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Latest Cumulus MX release v3.0.2 build 3052 - 13 September 2019.
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Cumulusutils

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kocher
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Re: Cumulusutils

Post by kocher » Fri 27 Sep 2019 10:29 am

good morning Hans

Thank you for your clarification ... but I'm not sure yet.

This is the configuration in my "cumulusutils.ini":

Code: Select all

[pwsFWI]
FireImage = true
ResultFormat = Beteljuice
Should I add something?

Simply by setting the number for the ini-parameter Analysis (is in the ini-file already, default value is 30) larger than 30. Note that it also creates an pwsFWIanalysis.csv file with all data in it. If you have any research results by yourself, please share with me or here on the forum.
Best,


Of course, I would like to analyze this data and compare it with the old FWI (The only problem is the difference in the range of the scales):

http://kocher.es/incendio_riesgo.php

http://kocher.es/fwi-hans.php
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pernaczy
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Re: Cumulusutils

Post by pernaczy » Fri 27 Sep 2019 11:33 am

HansR wrote:
Fri 27 Sep 2019 6:57 am
Thanks Piotr for the compliment, appreciate it, and while you're at it, could we try to fix your betelformat?
Hi Hans,
Hi Beteljuice,
Problem solved. (http://www.pogoda-niesiolowice.kaszuby. ... isknew.php The only that had to be done was not to process "pwsFWI.txt" file with "Cumulus".
Many, many thanks to both of you for your help.
Piotr
The day when I have learned something is not the lost one.

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Re: Cumulusutils

Post by HansR » Fri 27 Sep 2019 11:57 am

@pernaczy: That's good!

@kocher: yes, that's all. Apart from that I assume the Analyse is also in your ini? It is not in the code above! If Analyse is NOT in your ini-file, please let me know. That would be surprising because only yesterday you made a fresh install and the ini is automatically created, Analyse should be there with a default value of 30. Change it to whatever value/format you want.

Oh, and with comparing you can't compare the absolute numbers. It's two totally different things. The only thing you really can compare is the relative position of the values. In broad terms: the danger zone qualification. The danger estimation is what it's all about. So you have to estimate the danger boundaries for the FWIcalc and then compare these with the zones of the pwsFWI. Then you can compare values.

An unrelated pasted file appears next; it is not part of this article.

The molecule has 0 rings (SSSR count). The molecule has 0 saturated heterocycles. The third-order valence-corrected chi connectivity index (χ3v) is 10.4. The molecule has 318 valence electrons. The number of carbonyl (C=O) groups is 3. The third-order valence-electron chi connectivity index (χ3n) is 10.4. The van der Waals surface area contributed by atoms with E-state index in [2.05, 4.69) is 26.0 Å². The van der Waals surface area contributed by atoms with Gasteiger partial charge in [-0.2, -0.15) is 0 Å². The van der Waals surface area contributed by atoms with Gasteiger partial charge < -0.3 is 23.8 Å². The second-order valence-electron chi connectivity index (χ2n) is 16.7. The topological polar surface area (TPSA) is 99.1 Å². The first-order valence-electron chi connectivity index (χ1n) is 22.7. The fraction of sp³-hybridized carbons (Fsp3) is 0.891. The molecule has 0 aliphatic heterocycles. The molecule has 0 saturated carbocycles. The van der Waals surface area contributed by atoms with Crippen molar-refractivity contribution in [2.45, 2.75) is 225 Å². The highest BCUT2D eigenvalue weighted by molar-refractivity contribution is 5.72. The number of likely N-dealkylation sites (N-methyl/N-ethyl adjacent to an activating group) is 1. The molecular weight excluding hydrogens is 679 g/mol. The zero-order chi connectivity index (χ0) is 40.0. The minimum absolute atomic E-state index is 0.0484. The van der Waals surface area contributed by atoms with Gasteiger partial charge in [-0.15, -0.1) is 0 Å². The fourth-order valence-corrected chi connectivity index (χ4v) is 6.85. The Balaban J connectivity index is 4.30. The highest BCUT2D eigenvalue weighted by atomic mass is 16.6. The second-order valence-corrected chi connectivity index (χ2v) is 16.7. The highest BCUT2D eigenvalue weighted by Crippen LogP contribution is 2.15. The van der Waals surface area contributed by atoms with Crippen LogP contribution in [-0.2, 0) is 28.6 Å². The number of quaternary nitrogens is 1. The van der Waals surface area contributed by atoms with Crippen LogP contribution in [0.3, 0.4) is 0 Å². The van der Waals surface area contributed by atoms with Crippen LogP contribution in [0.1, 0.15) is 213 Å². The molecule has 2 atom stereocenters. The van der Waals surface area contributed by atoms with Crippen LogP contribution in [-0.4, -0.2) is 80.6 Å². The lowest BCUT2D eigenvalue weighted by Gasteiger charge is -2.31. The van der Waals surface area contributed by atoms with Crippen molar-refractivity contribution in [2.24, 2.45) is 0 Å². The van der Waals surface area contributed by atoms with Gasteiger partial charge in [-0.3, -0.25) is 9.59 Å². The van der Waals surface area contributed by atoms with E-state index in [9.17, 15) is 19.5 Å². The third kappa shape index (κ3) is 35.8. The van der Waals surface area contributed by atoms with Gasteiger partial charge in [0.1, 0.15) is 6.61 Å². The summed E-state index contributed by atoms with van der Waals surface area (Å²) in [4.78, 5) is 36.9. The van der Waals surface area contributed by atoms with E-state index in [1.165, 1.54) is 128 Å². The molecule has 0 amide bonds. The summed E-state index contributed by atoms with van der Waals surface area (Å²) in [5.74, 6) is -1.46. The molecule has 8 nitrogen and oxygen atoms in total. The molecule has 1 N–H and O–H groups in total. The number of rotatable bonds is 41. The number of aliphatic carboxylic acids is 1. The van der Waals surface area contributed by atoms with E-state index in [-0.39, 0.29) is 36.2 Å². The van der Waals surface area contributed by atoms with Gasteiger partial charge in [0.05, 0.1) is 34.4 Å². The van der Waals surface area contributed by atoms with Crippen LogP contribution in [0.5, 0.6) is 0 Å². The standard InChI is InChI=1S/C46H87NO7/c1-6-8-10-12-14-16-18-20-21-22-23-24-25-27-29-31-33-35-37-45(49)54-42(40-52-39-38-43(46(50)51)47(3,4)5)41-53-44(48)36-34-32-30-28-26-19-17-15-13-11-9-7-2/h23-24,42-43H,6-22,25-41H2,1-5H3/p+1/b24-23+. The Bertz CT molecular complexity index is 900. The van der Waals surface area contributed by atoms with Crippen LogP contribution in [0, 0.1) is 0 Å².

The definition of the zones of pwsFWI (at this moment, it may change as result of testing):
0 - 210: green
210 - 350: blue
350 - 490: yellow
490 - 630: orange
630 - : red

Note: I am thinking about a purple zone above red, 'Catastrophic' because that's what they have in Australia (see Phil's site). I am not sure about the limits though, so it is not yet implemented. Everything higher than 630 should be regarded as extreme danger level for the time being. Looking forward to your comparison. Please read my blog about the CBI and the Ångström index... they are bull actually, they contain no information.

So here are my settings, make something similar like this:

Code: Select all

[pwsFWI]
Analyse=90
ResultFormat=Standard
FireImage=false
https://meteo-wagenborgen.nl / Cumulus MX 3.0.2 b3052
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meteosangonera
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Re: Cumulusutils

Post by meteosangonera » Fri 27 Sep 2019 1:03 pm

Hi,

Is it normal for my station in southeastern Spain to reach 1121.46 on July 27 ?

I think it's too much, especially regarding the color scale you indicated before.

www.meteosangonera.es/fwi

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Re: Cumulusutils

Post by HansR » Fri 27 Sep 2019 2:40 pm

@meteosangonera :